Alan Duncan
1895 - 1943
journalist, military
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b Dublin; son of Ellen and James Duncan. Served in Gallipoli as a Captain with the Royal Welch Fusiliers. After contracting dysentery in 1916 he was transferred to a military camp at Aldershot in charge of conscientious objectors at their courts martial. After the war Duncan returned to Dublin, working variously as an arts journalist, in administration at the Abbey Theatre, WB Yeats's secretary, and as a tour guide for Lunn's Travel Agency. M probably met Duncan in 1919 or 1920 and the two formed a warm friendship. In April 1924 Duncan married Belinda Atkinson, and early in 1925 the couple moved to Paris, becoming part of the Irish expatriate circle which included Joyce, and eventually M and Beckett.
Anne Yeats
1919 - 2001
artist
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daughter of WB Yeats
Bryan Cooper
Ellie Duncan
1850 - 1939
curator
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b Dublin. Educated at Alexandra College and the
Royal Academy of Music. She was a journalist writing
mainly on the plastic arts for publications such as
the Burlington Magazine and The Athenaeum. In 1907
she founded the United Arts Club, which was first
housed at Lincoln Chambers, and in 1920 moved to its
permanent home at Fitzwilliam Place. Duncan was also
the first curator of the Municipal Gallery at
Harcourt St, a post she left to go abroad early in
1922 when her husband James retired from the civil service.
George Bernard Shaw
1856 - 1950
writer
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Dramatist, critic and social reformer. Shaw left
school at 15 to work as a clerk in a land agent's
office. In 1876 he moved to London where he did hack
journalism. By 1884, the year he joined the Fabian
Society, he had written five unsuccessful novels.
Through the encouragement of William Archer,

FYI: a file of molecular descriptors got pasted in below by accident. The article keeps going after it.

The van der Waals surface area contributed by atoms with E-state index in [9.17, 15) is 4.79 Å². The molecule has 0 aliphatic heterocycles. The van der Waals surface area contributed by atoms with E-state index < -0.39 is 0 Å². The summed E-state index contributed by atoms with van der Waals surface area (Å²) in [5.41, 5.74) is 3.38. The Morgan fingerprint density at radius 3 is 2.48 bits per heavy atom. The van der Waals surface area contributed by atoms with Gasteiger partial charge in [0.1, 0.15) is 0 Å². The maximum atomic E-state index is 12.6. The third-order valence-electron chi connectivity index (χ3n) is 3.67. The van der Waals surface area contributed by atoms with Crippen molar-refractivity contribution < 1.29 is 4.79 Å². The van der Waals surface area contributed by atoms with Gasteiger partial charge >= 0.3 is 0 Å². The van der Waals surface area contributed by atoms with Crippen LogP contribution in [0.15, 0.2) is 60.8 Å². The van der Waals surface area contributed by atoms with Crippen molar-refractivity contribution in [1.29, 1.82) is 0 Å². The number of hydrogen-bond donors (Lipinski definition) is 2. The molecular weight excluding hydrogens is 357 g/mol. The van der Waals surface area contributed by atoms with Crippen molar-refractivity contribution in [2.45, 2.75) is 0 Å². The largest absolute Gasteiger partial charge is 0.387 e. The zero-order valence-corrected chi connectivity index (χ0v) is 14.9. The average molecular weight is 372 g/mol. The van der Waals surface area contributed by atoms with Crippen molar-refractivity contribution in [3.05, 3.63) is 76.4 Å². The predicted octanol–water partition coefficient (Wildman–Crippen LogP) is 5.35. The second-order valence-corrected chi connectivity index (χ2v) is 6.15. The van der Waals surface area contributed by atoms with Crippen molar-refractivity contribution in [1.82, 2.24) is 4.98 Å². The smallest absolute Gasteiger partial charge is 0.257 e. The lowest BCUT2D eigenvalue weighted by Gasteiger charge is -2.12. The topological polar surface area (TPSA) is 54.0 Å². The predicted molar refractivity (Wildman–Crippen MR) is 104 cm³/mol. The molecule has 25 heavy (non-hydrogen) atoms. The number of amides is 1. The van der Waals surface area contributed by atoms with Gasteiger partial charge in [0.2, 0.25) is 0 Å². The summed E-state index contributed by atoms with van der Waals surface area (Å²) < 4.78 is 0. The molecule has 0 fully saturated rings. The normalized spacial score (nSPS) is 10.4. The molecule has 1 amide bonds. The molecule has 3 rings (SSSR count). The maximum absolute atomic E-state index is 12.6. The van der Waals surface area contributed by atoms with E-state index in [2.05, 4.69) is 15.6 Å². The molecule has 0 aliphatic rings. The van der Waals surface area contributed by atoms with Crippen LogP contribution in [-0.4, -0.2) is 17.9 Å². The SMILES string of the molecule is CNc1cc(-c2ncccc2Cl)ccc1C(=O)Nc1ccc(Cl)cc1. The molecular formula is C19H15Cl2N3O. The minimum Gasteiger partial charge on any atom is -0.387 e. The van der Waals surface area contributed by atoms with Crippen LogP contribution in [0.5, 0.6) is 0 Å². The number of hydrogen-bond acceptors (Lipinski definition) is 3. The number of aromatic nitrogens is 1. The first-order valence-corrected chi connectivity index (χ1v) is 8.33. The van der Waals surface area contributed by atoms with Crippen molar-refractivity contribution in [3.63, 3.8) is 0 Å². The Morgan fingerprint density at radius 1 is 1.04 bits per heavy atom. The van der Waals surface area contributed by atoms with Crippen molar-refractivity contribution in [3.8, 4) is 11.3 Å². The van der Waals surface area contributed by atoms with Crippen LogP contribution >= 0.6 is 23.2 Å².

however, he began to write modern, purposeful drama,
à la Ibsen. As much of Shaw's early work was
banned in England, he sought a reading public with
his first published collection of plays in 1898. By
the time MacGreevy met Shaw at Horace Plunkett's
house in August 1922, his reputation as a playwright
was firmly established. After this initial meeting,
the two men do not seem to have had any contact.
George Yeats
1893 - 1968
artist, writer
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Born Bertha Georgie Hyde-Lees in Wrexham. Married WB Yeats in October 1917. In 1919 their first child Anne was born, and in 1921, their son Michael. By the early 1920s George Yeats was active in Cuala Industries and The Dublin Drama League. MacGreevy probably met George Yeats in 1919, and they remained friends until MacGreevy's death in 1967.
James Duncan
actor
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Abbey Theatre
Lady Augusta Gregory
1859 - 1932
writer
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b Co Galway; playwright, collector of folk
material, translator, co-founder of the Abbey
Theatre. In 1880 she married the Rt Hon Sir William
Gregory in Dublin. In 1892 William Gregory died, and
two years later she met WB Yeats. In 1897 Yeats
spent the first of twenty summers at Coole Park,
Lady Gregory's home. In 1899 she and Yeats founded
the Irish Literary Theatre, which later became the
Abbey Theatre, in which she continued to be involved
until her death. In 1921 the reconstituted Irish
Advisory Committee of the Carnegie United Kingdom
Trust was established, with Lady Gregory as one of
its members. Through the Trust, she began a short
(probably through 1925), but amicable working
relationship with MacGreevy.
Lennox Robinson
1886 - 1958
writer